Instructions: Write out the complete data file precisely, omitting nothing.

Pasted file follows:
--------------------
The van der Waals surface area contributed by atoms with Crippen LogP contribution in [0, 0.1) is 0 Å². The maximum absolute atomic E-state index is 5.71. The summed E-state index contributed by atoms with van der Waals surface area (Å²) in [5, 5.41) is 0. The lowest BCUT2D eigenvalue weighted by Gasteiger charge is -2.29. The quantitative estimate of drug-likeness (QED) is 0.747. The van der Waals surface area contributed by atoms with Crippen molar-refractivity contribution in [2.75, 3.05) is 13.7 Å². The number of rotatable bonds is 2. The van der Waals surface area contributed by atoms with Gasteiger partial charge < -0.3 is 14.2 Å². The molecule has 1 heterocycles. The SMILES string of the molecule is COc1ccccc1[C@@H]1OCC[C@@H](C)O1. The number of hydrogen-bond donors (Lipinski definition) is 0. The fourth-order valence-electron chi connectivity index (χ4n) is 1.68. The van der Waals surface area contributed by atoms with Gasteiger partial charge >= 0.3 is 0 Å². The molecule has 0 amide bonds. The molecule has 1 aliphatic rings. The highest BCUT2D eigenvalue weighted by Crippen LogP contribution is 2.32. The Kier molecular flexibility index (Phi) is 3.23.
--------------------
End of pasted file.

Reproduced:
The van der Waals surface area contributed by atoms with Crippen LogP contribution in [0, 0.1) is 0 Å². The maximum absolute atomic E-state index is 5.71. The summed E-state index contributed by atoms with van der Waals surface area (Å²) in [5, 5.41) is 0. The lowest BCUT2D eigenvalue weighted by Gasteiger charge is -2.29. The quantitative estimate of drug-likeness (QED) is 0.747. The van der Waals surface area contributed by atoms with Crippen molar-refractivity contribution in [2.75, 3.05) is 13.7 Å². The number of rotatable bonds is 2. The van der Waals surface area contributed by atoms with Gasteiger partial charge < -0.3 is 14.2 Å². The molecule has 1 heterocycles. The SMILES string of the molecule is COc1ccccc1[C@@H]1OCC[C@@H](C)O1. The number of hydrogen-bond donors (Lipinski definition) is 0. The fourth-order valence-electron chi connectivity index (χ4n) is 1.68. The van der Waals surface area contributed by atoms with Gasteiger partial charge >= 0.3 is 0 Å². The molecule has 0 amide bonds. The molecule has 1 aliphatic rings. The highest BCUT2D eigenvalue weighted by Crippen LogP contribution is 2.32. The Kier molecular flexibility index (Phi) is 3.23.